CONSERVATION. Animal advocates doubt that zoos can make a significant contribution to conservation (Fox). Although many recognize the biodiversity crisis, critics hold that zoos can do little to resolve the primary cause of extinction: habitat destruction. Nor can zoos protect more than an insignificant portion of the estimated five to thirty million species on the planet. Further, zoo conservation efforts are biased toward the charismatic large mammals preferred by zoo visitors, nearly ignoring disliked organisms such as bats and invertebrates (Kellert). When zoos do have success in maintaining a captive population, critics worry that the animals suffer from inbreeding and loss of natural behavioral characteristics. Are zoo animals and their wild relatives equivalent organisms? Could animals bred in zoos for generations be successfully reintroduced into the wild? If reintroduction is never possible, how long should the species be perpetuated in zoos? Extinction, to some zoo opponents, is more respectful of individual animals than endless confinement.
Yet conservation is viewed by many as the preeminent function of modern zoos. Zoo advocates liken the zoo to a crowded ark, struggling to accommodate as many threatened species as possible. Advocates remind critics that several organisms have already been saved from extinction by zoos, including the European bison and Mongolian wild horses (Tudge). Increasing resources are devoted to captive breeding through programs such as the AAZPA's Species Survival Plans (SSP) (Wiese and Hutchins). SSPs manage rare animal populations at zoos throughout the country, asking zoos to cooperate in breeding plans that promote genetic variability and demographic stability. SSP organizers hope that as such programs grow, world zoos will eventually be able to protect 500 to 900 endangered species (Luoma).
Zoos are also expanding efforts to reintroduce animals born in captivity to the wild, using some reintroduction projects to study techniques for managing small, isolated populations in the wild and to encourage habitat protection in developing countries. While they agree that zoos cannot directly save the majority of endangered species, zoo advocates proclaim that saving any species keeps options open for the future.
EDUCATION. The educational benefits of zoos are also viewed skeptically by animal advocates. Visitor studies indicate that relatively few people are interested in learning about animals or conservation, and there is little evidence that the zoo experience improves knowledge of biological facts or conservation issues (Kellert; Kellert and Dunlap). Given zoos' poor record of educational effectiveness, critics suggest that films, lectures, books, and nature centers may offer superior learning benefits without the ethical costs of confining wildlife. Most important, critics charge that zoos may be presenting harmful information and values (Sommer). Seeing rare animals in captivity, for example, may give visitors an inaccurate impression of human abilities to combat extinction. In addition, witnessing listless creatures in sterile cages may diminish respect for animals or concern for conservation.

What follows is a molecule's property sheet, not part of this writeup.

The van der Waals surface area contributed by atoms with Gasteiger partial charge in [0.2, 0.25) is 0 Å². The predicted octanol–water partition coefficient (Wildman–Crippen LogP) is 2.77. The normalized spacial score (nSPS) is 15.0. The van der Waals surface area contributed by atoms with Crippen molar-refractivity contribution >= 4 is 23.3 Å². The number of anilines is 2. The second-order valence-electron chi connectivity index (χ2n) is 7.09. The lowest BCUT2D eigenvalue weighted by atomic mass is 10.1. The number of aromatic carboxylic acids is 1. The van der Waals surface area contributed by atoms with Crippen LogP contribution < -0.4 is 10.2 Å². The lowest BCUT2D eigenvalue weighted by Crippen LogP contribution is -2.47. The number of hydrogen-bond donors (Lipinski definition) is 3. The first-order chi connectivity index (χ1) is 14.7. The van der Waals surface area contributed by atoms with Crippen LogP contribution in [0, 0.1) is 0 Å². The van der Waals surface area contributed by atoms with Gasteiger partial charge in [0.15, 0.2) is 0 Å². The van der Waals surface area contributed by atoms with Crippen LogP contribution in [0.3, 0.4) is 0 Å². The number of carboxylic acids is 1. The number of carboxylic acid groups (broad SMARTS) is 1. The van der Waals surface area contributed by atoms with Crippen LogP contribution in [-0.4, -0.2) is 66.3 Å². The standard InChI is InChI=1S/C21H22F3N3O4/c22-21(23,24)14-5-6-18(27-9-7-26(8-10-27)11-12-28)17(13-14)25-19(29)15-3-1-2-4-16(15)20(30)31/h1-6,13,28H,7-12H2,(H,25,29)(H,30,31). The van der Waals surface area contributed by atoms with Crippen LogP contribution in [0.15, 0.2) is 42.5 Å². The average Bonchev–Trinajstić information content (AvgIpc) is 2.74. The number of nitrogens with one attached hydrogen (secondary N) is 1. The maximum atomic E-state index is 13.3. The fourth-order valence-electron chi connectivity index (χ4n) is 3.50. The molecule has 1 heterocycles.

Zoo advocates respond by describing the diversity of education programs and a growing commitment to educational progress (Chiszar et al.). Zoos attempt to teach casual visitors through signs, demonstrations, learning laboratories, and interactive computer technologies. Part of the revolution in exhibit design aims at enhancing learning by immersing visitors in natural environments. To extend their educational impact, zoos are developing curricula for primary and secondary students, holding workshops for teachers, visiting community centers, and organizing public lecture series. Michael Robinson (1989) promotes such changes as part of an educational revolution committed to teaching visitors about the interactions between wild animals, plants, and humans. Zoo proponents believe that, in our urbanized society, the zoo may be the only institution capable of demonstrating these vital links to the public.
Education, in fact, may offer zoos their best hope of effecting long-term, large-scale benefits (Kellert and Dunlap). If zoo educators could demonstrate positive program impacts, they could defuse criticisms and justify program expansion. Zoos should embark on a coordinated program of systematic educational evaluation and implement their findings through innovative programs dedicated to further progress. Given the wide popularity of zoos, it is doubtful that the ethical debate will result in their abolition. If zoos can learn how to teach the public scientific information and humane and conservation values, animal advocates, zoo proponents, and wildlife will all benefit.
stephen r. kellert (1995)